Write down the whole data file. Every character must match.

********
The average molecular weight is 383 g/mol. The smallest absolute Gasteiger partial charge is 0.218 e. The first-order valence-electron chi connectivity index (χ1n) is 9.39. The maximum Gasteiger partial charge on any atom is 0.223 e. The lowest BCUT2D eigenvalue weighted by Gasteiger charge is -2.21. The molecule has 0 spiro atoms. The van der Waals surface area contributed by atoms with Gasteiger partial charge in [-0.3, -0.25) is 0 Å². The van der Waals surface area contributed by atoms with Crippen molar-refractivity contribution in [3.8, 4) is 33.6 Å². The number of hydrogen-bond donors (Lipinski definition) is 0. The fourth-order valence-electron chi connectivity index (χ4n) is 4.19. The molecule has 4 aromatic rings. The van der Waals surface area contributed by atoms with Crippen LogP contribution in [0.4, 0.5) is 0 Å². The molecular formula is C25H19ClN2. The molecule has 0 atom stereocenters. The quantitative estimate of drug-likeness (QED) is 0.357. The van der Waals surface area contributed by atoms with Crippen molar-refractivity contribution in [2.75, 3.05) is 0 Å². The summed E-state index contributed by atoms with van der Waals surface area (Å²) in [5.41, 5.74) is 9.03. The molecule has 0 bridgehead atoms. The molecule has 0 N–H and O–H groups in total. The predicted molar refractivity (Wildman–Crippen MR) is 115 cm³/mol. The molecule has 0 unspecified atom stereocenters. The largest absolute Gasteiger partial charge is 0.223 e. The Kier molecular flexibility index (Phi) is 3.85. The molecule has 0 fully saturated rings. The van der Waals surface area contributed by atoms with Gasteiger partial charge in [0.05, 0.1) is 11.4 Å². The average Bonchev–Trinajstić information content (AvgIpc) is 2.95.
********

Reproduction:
The average molecular weight is 383 g/mol. The smallest absolute Gasteiger partial charge is 0.218 e. The first-order valence-electron chi connectivity index (χ1n) is 9.39. The maximum Gasteiger partial charge on any atom is 0.223 e. The lowest BCUT2D eigenvalue weighted by Gasteiger charge is -2.21. The molecule has 0 spiro atoms. The van der Waals surface area contributed by atoms with Gasteiger partial charge in [-0.3, -0.25) is 0 Å². The van der Waals surface area contributed by atoms with Crippen molar-refractivity contribution in [3.8, 4) is 33.6 Å². The number of hydrogen-bond donors (Lipinski definition) is 0. The fourth-order valence-electron chi connectivity index (χ4n) is 4.19. The molecule has 4 aromatic rings. The van der Waals surface area contributed by atoms with Crippen LogP contribution in [0.4, 0.5) is 0 Å². The molecular formula is C25H19ClN2. The molecule has 0 atom stereocenters. The quantitative estimate of drug-likeness (QED) is 0.357. The van der Waals surface area contributed by atoms with Crippen molar-refractivity contribution in [2.75, 3.05) is 0 Å². The summed E-state index contributed by atoms with van der Waals surface area (Å²) in [5.41, 5.74) is 9.03. The molecule has 0 bridgehead atoms. The molecule has 0 N–H and O–H groups in total. The predicted molar refractivity (Wildman–Crippen MR) is 115 cm³/mol. The molecule has 0 unspecified atom stereocenters. The largest absolute Gasteiger partial charge is 0.223 e. The Kier molecular flexibility index (Phi) is 3.85. The molecule has 0 fully saturated rings. The van der Waals surface area contributed by atoms with Gasteiger partial charge in [0.05, 0.1) is 11.4 Å². The average Bonchev–Trinajstić information content (AvgIpc) is 2.95.